Significance for the country
The project represents one of the largest interdisciplinary clinical studies, dealing with the initial development of the child in terms of diet and establishment gut microbiota. In addition to the researchers of Biotechnical Faculty and University Medical Centre, Division of Pediatrics, who were members of the project team, many experts and researchers from various fields, from gynecologists and personnel who carry out schools for parents (recruitment of pregnant women), medical staff in 10 maternity hospital (collection of the first samples - meconium, colostrum, the first faeces), pediatricians and anthropologists (help with examination of children, bone density measurement, anthropometric measurements), analysts (determination of D vitamine, fatty acid composition), statisticians and bioinformatics, young researchers and students volunteers were involved in the research and promotion of the study. All have gained new knowledge and experience in research work. The participants of My-milk symposium, which was organized by project team upgraded their knowledge with the latest discoveries in the field of early development. Lectures by eminent foreign professors involved in the project team as consultants were presented at the symposium as well. The symposium was recognized by Medical Chamber as important for education and therefore credits were conferred to participating physicians and nurses. In the frame of the project we gained a lot of valuable biological samples that demanded specific protocols of preparation and analysis, so researchers gained new research skills and experiences. Especially the part of the research in which microbiomes of the samples of 13 mothers and their children were analysed by new generation sequencing required new knowledge by the involved researchers (development of protocols, bioinformatic and statistical analysis), which will be useful in future research. New approaches for the evaluation of nutrition and dietary diaries were introduced and evaluated, which will be useful for nutritionists. Acquired knowledge and analytical results have been shared with professionals and the general public through various seminars and presentations (i.e. Bedenik E, Fidler Mis N. New recommendations for the intake of vitamin D. Zdravniški vestnik, 2013; Fidler Mis N, Benedik E. Diet of vegetarian pregnant women and lactating mothers. Celiakija, 2012; Carli T, Jarc K, Benedik E. Recently revealed secrets of a fraction of a magic potion: a study of breast milk. Medicina danes, 2011; Gregoric M, Benedik E. The role of breast milk in the development of infant gut microbiota. Bambino.si , 2012) . In the frame of the project, 2 doctoral thesis and 3 diploma thesis were elaborated, while some of them are still in progress. The results obtained represent the first so complex study in the field of initial child development in Slovenia and we believe they are an excellent basis for further work. New knowledge, new approaches and methods (eg. evaluation of nutritional status, anthropometric measurement in pregnant women and the determination of body fat), may contribute to better medical treatment of the most sensitive groups of the population and thus improved health status. Since we maintain contacts with the study participants, we consider that the study should be continued on the same children, in order to further follow their development. Slovenian research work in the field of early development has become recognizable also abroad.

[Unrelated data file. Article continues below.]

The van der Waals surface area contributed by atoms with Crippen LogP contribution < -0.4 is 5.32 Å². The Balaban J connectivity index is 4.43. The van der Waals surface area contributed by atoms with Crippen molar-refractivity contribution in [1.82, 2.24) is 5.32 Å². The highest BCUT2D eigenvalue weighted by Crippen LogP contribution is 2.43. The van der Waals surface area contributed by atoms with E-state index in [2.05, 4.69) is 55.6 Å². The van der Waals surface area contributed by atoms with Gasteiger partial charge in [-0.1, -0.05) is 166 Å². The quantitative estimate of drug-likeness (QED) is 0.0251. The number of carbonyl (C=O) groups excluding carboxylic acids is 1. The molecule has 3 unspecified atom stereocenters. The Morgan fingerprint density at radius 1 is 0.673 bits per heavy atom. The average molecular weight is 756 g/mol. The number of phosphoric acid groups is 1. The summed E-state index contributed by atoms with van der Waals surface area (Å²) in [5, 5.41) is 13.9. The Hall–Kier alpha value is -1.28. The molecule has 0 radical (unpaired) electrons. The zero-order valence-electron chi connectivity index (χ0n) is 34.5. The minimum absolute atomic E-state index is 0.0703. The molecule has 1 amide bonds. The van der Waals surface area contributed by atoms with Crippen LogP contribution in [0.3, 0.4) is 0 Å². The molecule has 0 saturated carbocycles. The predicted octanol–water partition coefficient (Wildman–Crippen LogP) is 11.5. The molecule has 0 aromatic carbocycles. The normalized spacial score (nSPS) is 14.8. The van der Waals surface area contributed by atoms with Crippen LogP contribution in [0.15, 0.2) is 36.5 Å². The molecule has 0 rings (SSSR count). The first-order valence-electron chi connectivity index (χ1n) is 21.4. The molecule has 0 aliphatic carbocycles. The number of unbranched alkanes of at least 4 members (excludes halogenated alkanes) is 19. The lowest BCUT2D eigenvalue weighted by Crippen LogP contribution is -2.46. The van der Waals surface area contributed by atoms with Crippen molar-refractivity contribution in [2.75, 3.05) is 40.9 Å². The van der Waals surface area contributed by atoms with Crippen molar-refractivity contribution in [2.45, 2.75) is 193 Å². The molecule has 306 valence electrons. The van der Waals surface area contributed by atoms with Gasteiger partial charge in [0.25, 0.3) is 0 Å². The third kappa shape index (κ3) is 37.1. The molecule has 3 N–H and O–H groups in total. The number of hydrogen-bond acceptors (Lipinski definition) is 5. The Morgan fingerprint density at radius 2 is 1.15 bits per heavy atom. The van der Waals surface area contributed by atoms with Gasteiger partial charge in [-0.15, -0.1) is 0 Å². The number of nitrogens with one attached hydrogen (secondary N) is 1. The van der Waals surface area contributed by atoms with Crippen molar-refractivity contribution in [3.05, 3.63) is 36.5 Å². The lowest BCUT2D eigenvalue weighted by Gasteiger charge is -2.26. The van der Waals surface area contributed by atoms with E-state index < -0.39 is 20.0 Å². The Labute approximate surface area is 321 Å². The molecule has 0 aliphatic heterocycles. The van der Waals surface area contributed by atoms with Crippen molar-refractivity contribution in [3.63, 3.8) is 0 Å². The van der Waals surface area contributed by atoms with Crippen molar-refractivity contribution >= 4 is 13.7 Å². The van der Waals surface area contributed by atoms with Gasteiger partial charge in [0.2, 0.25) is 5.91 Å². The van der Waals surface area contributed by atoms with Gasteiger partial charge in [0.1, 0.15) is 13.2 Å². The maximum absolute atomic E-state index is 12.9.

Most important scientific results Annual report 2010, 2011, 2012, final report, complete report on dLib.si
Most important socioeconomically and culturally relevant results Annual report 2010, 2011, 2012, final report, complete report on dLib.si